Bill Geenen

For 12 years, Artistic Director Bill Rauch led Ashland’s Oregon Shakespeare Festival in a direction that has made OSF one of America’s best-known and most-respected regional theaters.

Rauch’s newly-named successor, Nataki Garrett, hopes to build on that legacy. She also hopes to help bring new stability to an organization that’s facing a range of challenges.

JPR’s Liam Moriarty caught up with Garrett by phone in Philadelphia, where she's working on the production of a new play.

Liam Moriarty/JPR News

Federally designated wilderness areas are strictly protected. So it raised eyebrows last summer when fire managers brought bulldozers and other heavy equipment into wilderness areas to fight wildfires in Southern Oregon and Northern California. JPR’s Liam Moriarty visited a wilderness area in the Klamath National Forest, to get a look.  


Liam Moriarty/JPR News

An ambitious bill meant to curb planet-warming greenhouse gas emissions in Oregon got a hearing in Medford over the weekend. Members of a joint legislative committee listened as supporters and detractors of the legislation made their cases.

Ericka Soderstrom/JPR NEws

The Holly Theatre in Medford, built in 1930, was southern Oregon’s first true movie palace. Over the decades, it fell into disrepair and was once scheduled for demolition. Now, an eight-year effort to restore the theater to its former glory has taken a big leap.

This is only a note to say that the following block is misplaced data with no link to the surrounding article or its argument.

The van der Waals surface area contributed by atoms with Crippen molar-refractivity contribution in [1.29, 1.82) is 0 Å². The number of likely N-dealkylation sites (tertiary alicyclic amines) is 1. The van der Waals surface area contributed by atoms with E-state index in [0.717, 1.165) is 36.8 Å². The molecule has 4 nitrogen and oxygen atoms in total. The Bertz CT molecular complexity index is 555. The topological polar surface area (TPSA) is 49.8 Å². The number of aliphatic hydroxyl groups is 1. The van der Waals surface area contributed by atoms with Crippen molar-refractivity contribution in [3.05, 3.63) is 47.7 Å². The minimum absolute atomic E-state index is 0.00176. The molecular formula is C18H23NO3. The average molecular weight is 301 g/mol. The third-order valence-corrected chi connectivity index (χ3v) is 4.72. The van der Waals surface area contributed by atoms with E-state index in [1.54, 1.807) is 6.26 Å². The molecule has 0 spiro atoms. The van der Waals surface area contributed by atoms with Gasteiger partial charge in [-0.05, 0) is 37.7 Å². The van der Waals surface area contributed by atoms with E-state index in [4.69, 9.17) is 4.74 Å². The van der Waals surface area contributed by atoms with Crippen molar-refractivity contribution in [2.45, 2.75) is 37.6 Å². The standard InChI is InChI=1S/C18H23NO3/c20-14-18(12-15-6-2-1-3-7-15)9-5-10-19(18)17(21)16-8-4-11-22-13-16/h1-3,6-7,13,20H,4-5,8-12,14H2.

Liam Moriarty/JPR

The latest chapter in the long-running dispute over how to manage water in the Klamath Basin is playing out in northern California communities. 


Kerin Sharma

The Jordan Cove liquid natural gas project has been kicking around in Oregon for more than a decade. The plan to build an export terminal and pipeline in the southwest part of the state was shot down by federal regulators in 2016, but it resurfaced under the Trump Administration. A final federal decision on the project could come by the end of the year.

Projects like this are huge and complex and there are a lot of moving parts. So, where does it stand? JPR's Liam Moriarty spoke with OPB environment reporter Jes Burns to get an update. 

Liam Moriarty/JPR News

Oregon Gov. Kate Brown signed an executive order Wednesday creating a new council that will examine the efficacy of the state’s response to wildfire.

The Oregon Wildfire Response Council is charged with reporting their findings no later than Sept. 30.

Alan Sylvestre/OPB

With term limits looming, Kate Brown can't run for Oregon governor again. 

Which means she's got most of four years left to press for the programs she wants to see in Oregon state government, without having to stop for an election. 

The legislature is just getting started on its all-important budget-making session, and the governor is touring the state making the case for her priorities. 

Jes Burns / OPB

A panel of state and local fire officials told the audience at a forum in Medford Thursday night that the longer, more intense wildfire seasons the region has been experiencing are not going away anytime soon. 


Liam Moriarty/JPR News

Rising housing costs and lingering effects of the Great Recession are making it increasingly hard for many people to find an affordable place to live. Officials in Medford held a community meeting Tuesday evening to discuss the problem and possible solutions.